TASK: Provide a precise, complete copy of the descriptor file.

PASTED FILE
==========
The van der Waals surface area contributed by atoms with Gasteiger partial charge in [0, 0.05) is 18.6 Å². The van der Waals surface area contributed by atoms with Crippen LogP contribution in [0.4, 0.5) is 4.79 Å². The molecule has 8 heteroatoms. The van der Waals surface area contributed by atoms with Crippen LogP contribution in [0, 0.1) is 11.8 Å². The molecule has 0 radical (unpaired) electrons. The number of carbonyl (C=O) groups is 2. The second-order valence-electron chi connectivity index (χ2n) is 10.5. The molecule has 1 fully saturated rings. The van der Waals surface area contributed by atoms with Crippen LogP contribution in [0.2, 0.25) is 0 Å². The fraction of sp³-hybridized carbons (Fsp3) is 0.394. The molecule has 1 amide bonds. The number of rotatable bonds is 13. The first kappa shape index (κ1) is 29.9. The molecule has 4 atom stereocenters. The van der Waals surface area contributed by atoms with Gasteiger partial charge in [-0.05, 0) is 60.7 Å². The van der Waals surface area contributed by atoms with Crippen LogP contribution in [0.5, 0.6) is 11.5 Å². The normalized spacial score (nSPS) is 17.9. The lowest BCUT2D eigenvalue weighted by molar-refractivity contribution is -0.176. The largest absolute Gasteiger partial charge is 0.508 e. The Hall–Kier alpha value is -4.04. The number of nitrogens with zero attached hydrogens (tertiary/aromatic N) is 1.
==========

The van der Waals surface area contributed by atoms with Gasteiger partial charge in [0, 0.05) is 18.6 Å². The van der Waals surface area contributed by atoms with Crippen LogP contribution in [0.4, 0.5) is 4.79 Å². The molecule has 8 heteroatoms. The van der Waals surface area contributed by atoms with Crippen LogP contribution in [0, 0.1) is 11.8 Å². The molecule has 0 radical (unpaired) electrons. The number of carbonyl (C=O) groups is 2. The second-order valence-electron chi connectivity index (χ2n) is 10.5. The molecule has 1 fully saturated rings. The van der Waals surface area contributed by atoms with Crippen LogP contribution in [0.2, 0.25) is 0 Å². The fraction of sp³-hybridized carbons (Fsp3) is 0.394. The molecule has 1 amide bonds. The number of rotatable bonds is 13. The first kappa shape index (κ1) is 29.9. The molecule has 4 atom stereocenters. The van der Waals surface area contributed by atoms with Gasteiger partial charge in [-0.05, 0) is 60.7 Å². The van der Waals surface area contributed by atoms with Crippen LogP contribution in [0.5, 0.6) is 11.5 Å². The normalized spacial score (nSPS) is 17.9. The lowest BCUT2D eigenvalue weighted by molar-refractivity contribution is -0.176. The largest absolute Gasteiger partial charge is 0.508 e. The Hall–Kier alpha value is -4.04. The number of nitrogens with zero attached hydrogens (tertiary/aromatic N) is 1.